Effectiveness not most important to Amazon sunscreen reviewers


#1

[Read the post]


#2

So, what are the popular brands that meet the criteria?
Kinda missing the most important piece of information in this article.


#3

“…still, I trust their reviews on self published books”

That joke would still work just fine if you omitted the “self published” part.


#4

I rate sunscreens based on objective standards, like flavor.


#5

Wrapping yourself in aluminum foil would make for a very effective sunscreen.

Should it be shocking to learn that there are other considerations that take priority for many shoppers?


#6

Why do you care how popular your sunscreen is?


#7

Popularity is a useful vector when seeking value.


#8

Reminds me of:


#9

Sunscreen basics, apply and apply often. It’s the standard I strictly adhere to. As for the best on the market, go back to the basics, apply and…


#10

Given the powerful coconut aroma given off by assorted brands, you may have something there.


#11

My wife’s research resulted in us using Badger for our kids. SPF 30, water-resistant for 40 minutes, UVA and UVB protective. Plus cruelty-free, organic, biodegradable, all that shit.

But I hate it. Greasy and stinky as fuck. I’m gonna roast in a living cancerous hell, no doubt, but I won’t use it on me. I’d sooner stay indoors. I try to have my wife apply it to our kids just so I don’t have to touch it. (But I will grumblingly put it on them if she’s not available to do so.)


#12

I’ve got really sensitive skin and I can’t stand greasy sunscreen. As a consumer that is probably the most important criteria to me, although I do make sure I’m buying SPF 30+. I would usually get water resistant sunscreen as well, although that is usually greasier, and if I’m not planning on swimming and I can reapply it, I might sacrifice that.

I’m not really clear on what this study is supposed to show. To me it shows that the researchers are kind of dumb robots who are discovering for the first time that consumers value products for a variety of reasons beyond their most basic stated function.

For God’s sake, nobody tell them about watches. They’ll be all like “The watch that synced automatically with the atomic clock and was therefore the most effective watch was really unpopular. What the fuck is up with you people???!!!”


#13

Oddly, most don’t taste like coconut. They’re flavored with lies.


#14

The picture of that kid they used in the article looks like a young Alfred E Newman of MAD magazine fame. Does that mean if you smear on the wrong flavor of sunblock you’re gonna end up looking like Alfred? I kinda take the “What Me Worry?” approach to the whole thing. I never knew I was supposed to worry about this until I was middle-aged. I’m just gonna follow Alfred’s wisdom and not worry too much. I’m headed for the Amazon River in August. I damn sure don’t want to walk around in the jungle smelling like some bug’s favorite snack.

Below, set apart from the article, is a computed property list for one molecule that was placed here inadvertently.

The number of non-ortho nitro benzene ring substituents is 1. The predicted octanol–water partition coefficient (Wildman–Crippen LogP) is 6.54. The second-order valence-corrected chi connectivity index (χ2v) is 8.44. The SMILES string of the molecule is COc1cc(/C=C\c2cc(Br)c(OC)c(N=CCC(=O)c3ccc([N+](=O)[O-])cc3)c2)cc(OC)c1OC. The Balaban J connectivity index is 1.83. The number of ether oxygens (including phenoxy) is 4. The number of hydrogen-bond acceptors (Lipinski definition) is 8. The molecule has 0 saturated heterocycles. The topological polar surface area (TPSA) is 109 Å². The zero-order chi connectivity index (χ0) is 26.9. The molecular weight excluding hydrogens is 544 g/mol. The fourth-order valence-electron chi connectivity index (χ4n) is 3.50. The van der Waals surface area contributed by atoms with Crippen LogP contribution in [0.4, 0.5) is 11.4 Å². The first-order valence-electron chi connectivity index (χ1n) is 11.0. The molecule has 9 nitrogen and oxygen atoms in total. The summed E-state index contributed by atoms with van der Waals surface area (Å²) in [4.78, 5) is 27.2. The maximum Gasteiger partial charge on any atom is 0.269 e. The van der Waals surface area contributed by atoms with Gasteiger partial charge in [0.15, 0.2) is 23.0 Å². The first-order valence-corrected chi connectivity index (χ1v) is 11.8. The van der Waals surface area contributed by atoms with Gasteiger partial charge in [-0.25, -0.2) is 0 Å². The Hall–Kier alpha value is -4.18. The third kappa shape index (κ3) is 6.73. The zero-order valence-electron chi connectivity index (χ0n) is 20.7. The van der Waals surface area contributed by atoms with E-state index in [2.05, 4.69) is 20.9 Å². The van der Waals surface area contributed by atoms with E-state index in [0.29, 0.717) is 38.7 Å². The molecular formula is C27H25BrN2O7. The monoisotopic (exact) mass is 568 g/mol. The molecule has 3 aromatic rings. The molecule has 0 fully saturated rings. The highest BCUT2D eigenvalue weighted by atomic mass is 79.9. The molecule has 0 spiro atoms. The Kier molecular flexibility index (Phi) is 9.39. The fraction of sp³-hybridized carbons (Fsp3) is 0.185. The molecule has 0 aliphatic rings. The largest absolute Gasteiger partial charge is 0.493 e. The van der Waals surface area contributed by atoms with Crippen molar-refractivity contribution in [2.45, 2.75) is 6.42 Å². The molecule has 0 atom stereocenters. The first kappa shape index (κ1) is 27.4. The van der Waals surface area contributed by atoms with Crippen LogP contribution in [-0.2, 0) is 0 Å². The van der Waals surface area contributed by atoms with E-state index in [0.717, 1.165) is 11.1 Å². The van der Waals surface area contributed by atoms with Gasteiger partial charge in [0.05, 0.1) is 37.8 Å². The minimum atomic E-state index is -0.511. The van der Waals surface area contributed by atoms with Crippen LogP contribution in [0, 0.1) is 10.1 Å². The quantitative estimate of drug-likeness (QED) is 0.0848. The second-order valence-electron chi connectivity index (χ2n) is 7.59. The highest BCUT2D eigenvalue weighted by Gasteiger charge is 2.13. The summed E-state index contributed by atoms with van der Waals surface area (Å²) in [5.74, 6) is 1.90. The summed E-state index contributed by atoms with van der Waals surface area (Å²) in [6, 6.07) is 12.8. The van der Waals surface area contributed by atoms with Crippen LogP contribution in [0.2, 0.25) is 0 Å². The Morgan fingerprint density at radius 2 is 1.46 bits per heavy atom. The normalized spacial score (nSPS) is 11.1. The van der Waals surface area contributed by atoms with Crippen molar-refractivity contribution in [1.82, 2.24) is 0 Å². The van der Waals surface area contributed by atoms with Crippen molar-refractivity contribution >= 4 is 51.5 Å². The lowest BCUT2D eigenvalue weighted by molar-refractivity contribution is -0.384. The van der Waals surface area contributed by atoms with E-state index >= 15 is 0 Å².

#15

I use a zinc oxide/titanium oxide sunscreen with SPF 40. It’s a physical blocker, rather than a chemical one (but you don’t have to spread it thick like zinc oxide of decades ago). It’s greasy, but it has no scent.

Wish I’d had this as a kid (and used it): red hair, loved to swim, lived in Hawaii for a few years. Sigh.


#16

Is it? See headline.


#17

Thanks for the tip but does it make you smell like snack time to bugs? My kids are going to high altitudes (Cuzco) and it’s super easy to get burned there. I’m heading straight to the jungle myself. It’s far more civilized there.


#18

Speaking as someone who works in the Australian outdoors, but who prefers not to have to slather myself with sunscreen five times per day: long-sleeved shirt and a broad-brimmed hat.

Cheaper, non-greasy, and probably healthier in the long run.


#19

Hawaii resident here, so this is a constant concern. One problem in the US is that the best UVA screening ingredients are not FDA-approved in products here. For example, in many European sunscreens you will find Mexoryl XL, which is a great UVA block. US versions contain the inferior Mexoryl SX (or “mexoryl technology”, good grief). The only really good UVA block approved for use in the US is zinc in suspension, which can be greasy and chalky.

If you can get European sunscreen, the L’Oreal Ombrelle absorbs quickly and works well. Just avoid the US version. When we run out of Euro-sunscreen we like the Neutrogena Ultra Sheer, which isn’t as good/needs frequent reapplication but doesn’t stink and absorbs OK.


#20

To be fair, why would the reviews focus on the “effectiveness” (which here just seems to be a proxy for SPF) when it’s right there in the title? “5 stars because it says it’s SPF 40, like it says” doesn’t make much sense, any more than “5 stars because this ‘calcium-enriched juice’ is calcium enriched,” or “5 stars because it’s a toothbrush, and people should brush their teeth.

Reviews are for the facets of a product that aren’t immediately obvious from the title.